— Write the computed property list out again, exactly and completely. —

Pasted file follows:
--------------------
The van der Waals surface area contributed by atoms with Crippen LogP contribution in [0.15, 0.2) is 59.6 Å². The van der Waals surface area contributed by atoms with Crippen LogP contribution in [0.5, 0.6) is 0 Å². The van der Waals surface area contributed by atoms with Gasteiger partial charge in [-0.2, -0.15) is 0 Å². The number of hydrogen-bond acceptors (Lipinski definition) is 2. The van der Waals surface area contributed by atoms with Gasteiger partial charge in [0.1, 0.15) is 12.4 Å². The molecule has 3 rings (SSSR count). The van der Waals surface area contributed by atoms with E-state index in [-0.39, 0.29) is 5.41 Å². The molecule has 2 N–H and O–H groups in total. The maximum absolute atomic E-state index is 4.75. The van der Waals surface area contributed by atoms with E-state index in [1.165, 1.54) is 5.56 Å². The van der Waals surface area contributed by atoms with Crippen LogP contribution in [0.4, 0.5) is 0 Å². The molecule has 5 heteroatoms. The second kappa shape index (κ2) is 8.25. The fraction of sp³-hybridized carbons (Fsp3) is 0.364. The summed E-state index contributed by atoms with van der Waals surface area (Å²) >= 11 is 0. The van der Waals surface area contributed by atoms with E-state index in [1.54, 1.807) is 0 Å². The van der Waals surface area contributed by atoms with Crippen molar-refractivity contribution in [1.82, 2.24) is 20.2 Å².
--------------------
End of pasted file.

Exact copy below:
The van der Waals surface area contributed by atoms with Crippen LogP contribution in [0.15, 0.2) is 59.6 Å². The van der Waals surface area contributed by atoms with Crippen LogP contribution in [0.5, 0.6) is 0 Å². The van der Waals surface area contributed by atoms with Gasteiger partial charge in [-0.2, -0.15) is 0 Å². The number of hydrogen-bond acceptors (Lipinski definition) is 2. The van der Waals surface area contributed by atoms with Gasteiger partial charge in [0.1, 0.15) is 12.4 Å². The molecule has 3 rings (SSSR count). The van der Waals surface area contributed by atoms with E-state index in [-0.39, 0.29) is 5.41 Å². The molecule has 2 N–H and O–H groups in total. The maximum absolute atomic E-state index is 4.75. The van der Waals surface area contributed by atoms with E-state index in [1.165, 1.54) is 5.56 Å². The van der Waals surface area contributed by atoms with Crippen LogP contribution in [0.4, 0.5) is 0 Å². The molecule has 5 heteroatoms. The second kappa shape index (κ2) is 8.25. The fraction of sp³-hybridized carbons (Fsp3) is 0.364. The summed E-state index contributed by atoms with van der Waals surface area (Å²) >= 11 is 0. The van der Waals surface area contributed by atoms with E-state index in [1.54, 1.807) is 0 Å². The van der Waals surface area contributed by atoms with Crippen molar-refractivity contribution in [1.82, 2.24) is 20.2 Å².